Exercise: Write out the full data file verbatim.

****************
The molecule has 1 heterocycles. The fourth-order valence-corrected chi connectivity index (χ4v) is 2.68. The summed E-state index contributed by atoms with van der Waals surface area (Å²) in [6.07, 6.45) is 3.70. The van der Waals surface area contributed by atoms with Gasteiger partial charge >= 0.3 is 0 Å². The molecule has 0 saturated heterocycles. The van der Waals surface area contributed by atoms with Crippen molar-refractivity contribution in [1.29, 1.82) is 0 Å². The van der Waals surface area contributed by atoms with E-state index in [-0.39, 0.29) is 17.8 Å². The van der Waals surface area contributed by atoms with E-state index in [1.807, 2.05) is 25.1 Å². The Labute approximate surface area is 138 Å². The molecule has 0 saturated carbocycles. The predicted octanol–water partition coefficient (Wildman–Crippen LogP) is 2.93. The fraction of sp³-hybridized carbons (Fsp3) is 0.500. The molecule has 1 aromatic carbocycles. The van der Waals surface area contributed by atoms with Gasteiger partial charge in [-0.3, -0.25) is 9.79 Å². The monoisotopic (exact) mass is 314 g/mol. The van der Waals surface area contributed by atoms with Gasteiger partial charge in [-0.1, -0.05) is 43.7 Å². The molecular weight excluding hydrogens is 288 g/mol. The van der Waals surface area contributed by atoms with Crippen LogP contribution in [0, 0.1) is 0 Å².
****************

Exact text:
The molecule has 1 heterocycles. The fourth-order valence-corrected chi connectivity index (χ4v) is 2.68. The summed E-state index contributed by atoms with van der Waals surface area (Å²) in [6.07, 6.45) is 3.70. The van der Waals surface area contributed by atoms with Gasteiger partial charge >= 0.3 is 0 Å². The molecule has 0 saturated heterocycles. The van der Waals surface area contributed by atoms with Crippen molar-refractivity contribution in [1.29, 1.82) is 0 Å². The van der Waals surface area contributed by atoms with E-state index in [-0.39, 0.29) is 17.8 Å². The van der Waals surface area contributed by atoms with E-state index in [1.807, 2.05) is 25.1 Å². The Labute approximate surface area is 138 Å². The molecule has 0 saturated carbocycles. The predicted octanol–water partition coefficient (Wildman–Crippen LogP) is 2.93. The fraction of sp³-hybridized carbons (Fsp3) is 0.500. The molecule has 1 aromatic carbocycles. The van der Waals surface area contributed by atoms with Gasteiger partial charge in [-0.3, -0.25) is 9.79 Å². The monoisotopic (exact) mass is 314 g/mol. The van der Waals surface area contributed by atoms with Gasteiger partial charge in [-0.1, -0.05) is 43.7 Å². The molecular weight excluding hydrogens is 288 g/mol. The van der Waals surface area contributed by atoms with Crippen LogP contribution in [0, 0.1) is 0 Å².